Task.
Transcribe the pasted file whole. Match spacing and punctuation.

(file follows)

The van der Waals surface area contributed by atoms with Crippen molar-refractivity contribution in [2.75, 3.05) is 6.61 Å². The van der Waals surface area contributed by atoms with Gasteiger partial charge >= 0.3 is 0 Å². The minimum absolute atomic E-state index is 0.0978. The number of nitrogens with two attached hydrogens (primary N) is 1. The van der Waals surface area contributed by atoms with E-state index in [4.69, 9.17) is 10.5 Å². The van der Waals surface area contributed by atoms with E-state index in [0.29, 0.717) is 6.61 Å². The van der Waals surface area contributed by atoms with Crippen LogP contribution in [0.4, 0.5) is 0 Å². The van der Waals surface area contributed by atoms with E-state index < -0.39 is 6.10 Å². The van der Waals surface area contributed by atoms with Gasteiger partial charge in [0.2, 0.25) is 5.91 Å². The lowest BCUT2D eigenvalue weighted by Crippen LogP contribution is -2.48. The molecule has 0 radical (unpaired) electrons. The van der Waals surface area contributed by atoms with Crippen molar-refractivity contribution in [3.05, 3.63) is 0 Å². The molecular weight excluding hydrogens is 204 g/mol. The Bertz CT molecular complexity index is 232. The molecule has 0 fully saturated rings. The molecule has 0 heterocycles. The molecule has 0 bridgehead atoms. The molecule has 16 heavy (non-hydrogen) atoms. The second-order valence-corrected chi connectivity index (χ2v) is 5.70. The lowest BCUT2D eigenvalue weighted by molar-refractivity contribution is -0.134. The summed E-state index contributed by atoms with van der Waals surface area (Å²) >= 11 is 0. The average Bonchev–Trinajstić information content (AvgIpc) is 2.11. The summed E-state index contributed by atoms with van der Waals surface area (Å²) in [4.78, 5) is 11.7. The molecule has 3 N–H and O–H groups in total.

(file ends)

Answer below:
The van der Waals surface area contributed by atoms with Crippen molar-refractivity contribution in [2.75, 3.05) is 6.61 Å². The van der Waals surface area contributed by atoms with Gasteiger partial charge >= 0.3 is 0 Å². The minimum absolute atomic E-state index is 0.0978. The number of nitrogens with two attached hydrogens (primary N) is 1. The van der Waals surface area contributed by atoms with E-state index in [4.69, 9.17) is 10.5 Å². The van der Waals surface area contributed by atoms with E-state index in [0.29, 0.717) is 6.61 Å². The van der Waals surface area contributed by atoms with Crippen LogP contribution in [0.4, 0.5) is 0 Å². The van der Waals surface area contributed by atoms with E-state index < -0.39 is 6.10 Å². The van der Waals surface area contributed by atoms with Gasteiger partial charge in [0.2, 0.25) is 5.91 Å². The lowest BCUT2D eigenvalue weighted by Crippen LogP contribution is -2.48. The molecule has 0 radical (unpaired) electrons. The van der Waals surface area contributed by atoms with Crippen molar-refractivity contribution in [3.05, 3.63) is 0 Å². The molecular weight excluding hydrogens is 204 g/mol. The Bertz CT molecular complexity index is 232. The molecule has 0 fully saturated rings. The molecule has 0 heterocycles. The molecule has 0 bridgehead atoms. The molecule has 16 heavy (non-hydrogen) atoms. The second-order valence-corrected chi connectivity index (χ2v) is 5.70. The lowest BCUT2D eigenvalue weighted by molar-refractivity contribution is -0.134. The summed E-state index contributed by atoms with van der Waals surface area (Å²) >= 11 is 0. The average Bonchev–Trinajstić information content (AvgIpc) is 2.11. The summed E-state index contributed by atoms with van der Waals surface area (Å²) in [4.78, 5) is 11.7. The molecule has 3 N–H and O–H groups in total.